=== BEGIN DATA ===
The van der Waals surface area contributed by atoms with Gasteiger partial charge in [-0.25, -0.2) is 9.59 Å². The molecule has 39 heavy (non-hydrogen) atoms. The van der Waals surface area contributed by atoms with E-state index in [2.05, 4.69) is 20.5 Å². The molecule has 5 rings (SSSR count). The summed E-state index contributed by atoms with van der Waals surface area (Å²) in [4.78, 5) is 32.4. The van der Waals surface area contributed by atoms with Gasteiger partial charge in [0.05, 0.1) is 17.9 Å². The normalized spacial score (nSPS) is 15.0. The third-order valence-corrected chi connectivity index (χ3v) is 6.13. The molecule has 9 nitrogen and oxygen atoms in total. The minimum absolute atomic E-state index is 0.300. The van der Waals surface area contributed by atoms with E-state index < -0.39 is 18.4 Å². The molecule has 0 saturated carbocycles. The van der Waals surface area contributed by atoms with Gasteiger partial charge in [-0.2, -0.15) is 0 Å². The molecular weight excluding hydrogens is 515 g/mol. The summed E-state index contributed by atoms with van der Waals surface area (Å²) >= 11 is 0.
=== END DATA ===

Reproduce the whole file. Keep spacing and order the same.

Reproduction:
The van der Waals surface area contributed by atoms with Gasteiger partial charge in [-0.25, -0.2) is 9.59 Å². The molecule has 39 heavy (non-hydrogen) atoms. The van der Waals surface area contributed by atoms with E-state index in [2.05, 4.69) is 20.5 Å². The molecule has 5 rings (SSSR count). The summed E-state index contributed by atoms with van der Waals surface area (Å²) in [4.78, 5) is 32.4. The van der Waals surface area contributed by atoms with Gasteiger partial charge in [0.05, 0.1) is 17.9 Å². The normalized spacial score (nSPS) is 15.0. The third-order valence-corrected chi connectivity index (χ3v) is 6.13. The molecule has 9 nitrogen and oxygen atoms in total. The minimum absolute atomic E-state index is 0.300. The van der Waals surface area contributed by atoms with E-state index < -0.39 is 18.4 Å². The molecule has 0 saturated carbocycles. The van der Waals surface area contributed by atoms with Gasteiger partial charge in [-0.2, -0.15) is 0 Å². The molecular weight excluding hydrogens is 515 g/mol. The summed E-state index contributed by atoms with van der Waals surface area (Å²) >= 11 is 0.